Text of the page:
Proverbs 2 gives an interesting insight to this matter. It likens the word of God to precious ore. Precious jewels are not found lying around on the ground. They are reserved for those who dig. Just like with mining diamonds, the deeper you go the better the diamonds are.
2. Read the Bible repeatedly
If there was anything my friend David Roper left with me in terms of study, it was to read and re-read. A.T. Pierson, a great saint, once made this statement in a book, “When I had read the book for the hundredth time, the following idea came to me.” Can you believe that? For most of us, if we read anything once, that is significant; if we read it twice, it’s a miracle! Certainly we would never read anything three times. This man read the text a hundred times. That is the genius of the word of God that is not true of any other book. You may have had the experience of reading a book once or twice or even three times, and ultimately you are able to say, “I’ve got it!” That is never true of the Scriptures. You are continually going back and reading it again and again.
Along with this, you ought to consider reading the books of the Bible at one sitting. Most of the books are no longer than a newspaper article and can be read in one sitting. We must remember that they were written to be read as units. They hang together only when they are read that way.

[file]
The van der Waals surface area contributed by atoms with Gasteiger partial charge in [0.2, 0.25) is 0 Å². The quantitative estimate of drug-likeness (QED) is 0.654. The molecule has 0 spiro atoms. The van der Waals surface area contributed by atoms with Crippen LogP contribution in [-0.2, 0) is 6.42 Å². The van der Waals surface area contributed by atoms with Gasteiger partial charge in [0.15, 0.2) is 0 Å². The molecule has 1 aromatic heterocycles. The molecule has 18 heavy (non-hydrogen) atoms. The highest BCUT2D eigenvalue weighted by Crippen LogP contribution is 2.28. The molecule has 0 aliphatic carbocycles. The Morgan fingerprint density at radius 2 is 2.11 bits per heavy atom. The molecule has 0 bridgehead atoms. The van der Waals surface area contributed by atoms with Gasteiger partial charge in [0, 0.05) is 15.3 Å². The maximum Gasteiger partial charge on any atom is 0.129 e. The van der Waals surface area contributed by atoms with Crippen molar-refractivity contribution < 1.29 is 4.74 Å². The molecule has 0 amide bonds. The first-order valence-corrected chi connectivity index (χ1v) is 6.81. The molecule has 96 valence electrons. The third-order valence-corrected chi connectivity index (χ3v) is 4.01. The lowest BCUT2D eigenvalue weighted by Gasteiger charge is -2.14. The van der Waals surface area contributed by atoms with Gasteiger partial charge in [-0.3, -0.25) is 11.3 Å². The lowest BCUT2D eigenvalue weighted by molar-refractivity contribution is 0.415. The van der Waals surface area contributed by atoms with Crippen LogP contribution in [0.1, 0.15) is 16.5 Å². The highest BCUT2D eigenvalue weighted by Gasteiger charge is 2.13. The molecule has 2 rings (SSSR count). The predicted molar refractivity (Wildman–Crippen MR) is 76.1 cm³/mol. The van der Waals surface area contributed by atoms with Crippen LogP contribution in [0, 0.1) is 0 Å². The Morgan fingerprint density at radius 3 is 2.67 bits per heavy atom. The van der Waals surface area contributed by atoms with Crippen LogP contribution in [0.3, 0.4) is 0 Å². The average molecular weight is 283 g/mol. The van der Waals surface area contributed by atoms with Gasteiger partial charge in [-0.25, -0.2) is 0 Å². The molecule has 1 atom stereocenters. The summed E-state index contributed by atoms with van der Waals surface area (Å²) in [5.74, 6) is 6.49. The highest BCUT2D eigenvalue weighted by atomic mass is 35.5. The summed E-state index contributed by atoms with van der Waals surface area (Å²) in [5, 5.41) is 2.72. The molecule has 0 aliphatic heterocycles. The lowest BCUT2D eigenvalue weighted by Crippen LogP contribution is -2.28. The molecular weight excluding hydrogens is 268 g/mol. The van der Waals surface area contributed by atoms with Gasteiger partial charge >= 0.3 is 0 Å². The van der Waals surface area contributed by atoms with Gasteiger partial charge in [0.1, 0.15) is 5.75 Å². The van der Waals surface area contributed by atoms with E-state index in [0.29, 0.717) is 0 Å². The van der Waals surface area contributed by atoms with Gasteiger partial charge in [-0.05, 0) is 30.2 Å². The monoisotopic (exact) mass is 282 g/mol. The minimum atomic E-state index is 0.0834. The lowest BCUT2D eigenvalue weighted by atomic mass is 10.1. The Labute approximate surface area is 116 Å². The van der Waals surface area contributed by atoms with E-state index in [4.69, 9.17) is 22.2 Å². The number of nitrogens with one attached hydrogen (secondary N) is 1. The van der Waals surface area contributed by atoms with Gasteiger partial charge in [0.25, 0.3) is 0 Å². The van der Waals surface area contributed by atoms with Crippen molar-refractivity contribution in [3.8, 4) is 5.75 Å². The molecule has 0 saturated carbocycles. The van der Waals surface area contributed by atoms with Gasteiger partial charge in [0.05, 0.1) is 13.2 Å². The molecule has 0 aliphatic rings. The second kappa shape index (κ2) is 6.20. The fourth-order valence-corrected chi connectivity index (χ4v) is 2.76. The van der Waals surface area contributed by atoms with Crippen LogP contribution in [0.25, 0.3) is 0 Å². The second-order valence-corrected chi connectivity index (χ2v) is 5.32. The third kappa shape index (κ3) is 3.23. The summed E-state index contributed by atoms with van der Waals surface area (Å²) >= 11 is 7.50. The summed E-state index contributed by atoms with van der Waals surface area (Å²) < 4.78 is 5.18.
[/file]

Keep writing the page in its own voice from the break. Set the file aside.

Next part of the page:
3. Read the Bible patiently
This is difficult for most of us, because we want to throw in the towel. We read something and we think, “I don’t know what that is about.” So we immediately consult a commentary to find out what someone else said about the passage. Just at the time you feel like giving up and looking at a secondary source, that is when you need to resist, because often you are close to pay dirt. Like a runner, we need to develop a second wind.
4. Read the Bible prayerfully
We all have problems in prayer. Pray before you study the Bible, while you are studying, and after you study. Often in the midst of my study I find myself talking to the Lord about a question I have. He wrote the text. He longs for us to understand it. Talk to him about it.
5. Read the Bible imaginatively
Identify with it. Get involved with the text. If there is a sunset, see it! If there is a fragrance, smell it! Become a part of it. Try to get into the author’s mind, to feel what he feels and see what he sees.
© 2006 Peninsula Bible Church Cupertino